I have a friend whose heart is soft and gentle as morning rain, a man strong in conviction and purpose, a husband and dad who long ago accepted God’s command to love the Father with all his heart and soul and mind, and to love his neighbor as himself.
I have discovered one of his secrets to maintaining conscious contact with his Creator. It is fixed on his heart because for a long time, he’s had it fixed on the dash of his car. It’s written on a little card wedged into the gauges and control knobs so he can read it while waiting in line at the drive-thru, while stopped in traffic, while at a red light.
I want every detail, of every circumstance, of every moment, of every day, to awaken my heart to the reality of God and His nearness. I want to see and sense and savor the nearness of God in all things.
We live “brinksman” lifestyles. I like that word, that phrase. It’s tossed around often in foreign policy circles, but it hits us where we live. We manipulate dangerous situations to unsafe limits, trying to gain an advantage. We create one crisis to avoid or lessen another. And we keep running into brick walls. That’s the real us.
But to think of God’s nearness is to demand of myself a clear image of what I’m about. Without Him, I’m rushing toward failure. With Him, I’m protected by mercy, purified by grace, powered by hands that scattered stars.
To know God’s nearness is to run on a heavenly timetable, to rest in a divine peace, to remember an eternal hope, to lean on arms everlasting.
“Kinder, gentler thoughts prevail,” my friend told me, “when I continually admit to God's reality and His nearness.”
Philippians 4:5 -- Let your gentleness be evident to all. The Lord is near. Psalm 73:28 -- But as for me, it is good to be near God. I have made the Sovereign LORD my refuge…
... it really IS raining cats and dogs. I just stepped in a poodle.
The old jokes are the best jokes.
Or maybe not.
The above is "inspired" by my friend Rob, who sent out the note below to his Sunday school class "up to" the Methodist church. He keeps me on the list. Glad he does. Some of his note to his class this week follows...
".......What I'm tying to say is that it's raining so hard that the statue in front of City Hall is soaked to the skin.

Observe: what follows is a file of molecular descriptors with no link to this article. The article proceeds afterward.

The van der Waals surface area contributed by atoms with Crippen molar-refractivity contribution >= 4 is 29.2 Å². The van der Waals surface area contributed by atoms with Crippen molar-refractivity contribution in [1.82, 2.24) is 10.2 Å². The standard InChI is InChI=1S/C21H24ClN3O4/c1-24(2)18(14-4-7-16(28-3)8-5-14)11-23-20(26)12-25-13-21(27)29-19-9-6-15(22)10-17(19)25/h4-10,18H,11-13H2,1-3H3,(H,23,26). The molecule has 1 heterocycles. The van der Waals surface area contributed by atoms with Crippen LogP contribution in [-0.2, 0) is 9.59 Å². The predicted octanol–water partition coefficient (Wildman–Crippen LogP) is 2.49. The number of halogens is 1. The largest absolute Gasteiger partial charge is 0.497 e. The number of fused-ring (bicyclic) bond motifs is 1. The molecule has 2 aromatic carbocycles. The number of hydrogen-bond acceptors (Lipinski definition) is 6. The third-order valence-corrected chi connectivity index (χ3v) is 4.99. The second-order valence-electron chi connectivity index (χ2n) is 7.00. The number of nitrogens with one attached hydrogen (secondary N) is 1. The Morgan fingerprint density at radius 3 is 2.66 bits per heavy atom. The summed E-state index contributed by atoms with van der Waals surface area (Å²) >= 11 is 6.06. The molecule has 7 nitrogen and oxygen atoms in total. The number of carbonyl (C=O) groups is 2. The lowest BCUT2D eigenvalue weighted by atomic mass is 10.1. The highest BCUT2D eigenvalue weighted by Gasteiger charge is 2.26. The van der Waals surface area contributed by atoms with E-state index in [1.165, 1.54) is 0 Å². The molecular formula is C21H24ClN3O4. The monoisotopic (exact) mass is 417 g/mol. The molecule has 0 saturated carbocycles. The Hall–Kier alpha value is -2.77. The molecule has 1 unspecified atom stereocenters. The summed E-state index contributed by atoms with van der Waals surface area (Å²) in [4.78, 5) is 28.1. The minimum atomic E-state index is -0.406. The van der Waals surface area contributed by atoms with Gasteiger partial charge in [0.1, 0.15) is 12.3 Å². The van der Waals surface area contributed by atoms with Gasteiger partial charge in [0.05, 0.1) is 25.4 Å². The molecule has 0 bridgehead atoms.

"All right already, enough about the weather. Remember this, as bad as it's storming now and looks like it'll be that way for the rest of the day; seeing how the gray skies and rain have overhung us for many days now; and we wonder when we're going to get some relief from the skies - look forward to Friday, Saturday, et seq. When you see the blue heavens and the brilliant sun, think back about how dark and scary it looks this morning.
"Isn't that just like life? Whatever storm is whipping around you right now, it won't last, don't you know? The promise of God is there behind the clouds for above all this stormy weather is blue sky and sunshine. We just can't see it today, but it's there. Hold on to His promise that some pretty awe-inspiring days are just around the corner, weather-wise, and for each of you, too.
"So, between now and Sunday, when I pray we're all together, endure storms with prayer and thanksgiving, and enjoy the celestial brilliance that I believe we'll see after the deluge.
"We'll be finishing up the book of Jimmy - James if you prefer to be formal - with Chapter 5. Here we'll see the admonition to the wicked, you know, the bad guys; the need for patience; a word or two about @$%&# swearing; the power of prayer; and reclaiming those who are wayward, e.g. 'doing' church.
"May God's loving hands be on each of you and may you be safe."
Better information leads to better living. How do we 'take in' the Word?
a. Hear it.
Romans 10:17 -- Faith comes from hearing, and the message is heard through the word of Christ.
Put myself in position to hear the Word -- go to church, Sunday school, Bible studies...make sure I put myself in a position, regularly, to hear the Word.
b. Read it.
Get a Bible you can understand and one you enjoy reading. (Google to find out which translations are on which reading levels, or go to the bookstore and look for a Bible you like. Pray about it. Ask friends what they read and look at their Bibles. Lots of Bibles contain good study guides and notes and commentary.
1. How to approach studying my Bible
*Just read it: Maybe just read the New Testament once a year (less than a chapter a day will do it), and the Old Testament once every three years (three chapters a day or so). The way you can tell the Bible is the inspired word ... it never gets old. You almost always see new things each time you read a passage.
* Study it: look 'intently' at what the text says. Maybe read five verses a day or 10 in a dedicated study time. Pray over that text. Read it over and over. But then ...
* Just Do It --
Live out what the Bible says to live out. Bible studies and reading the Word is a good thing, but the main thing is doing what the Bible says, doing what God is telling us, through this letter to us, to do.
*A lot of us "audit" God. We don't need more Bible studies. We have lots of Bible information. But we need to DO, to live out, what the Word says. A lot of us are good "practice" players but not good in the game. And God always has us in the game.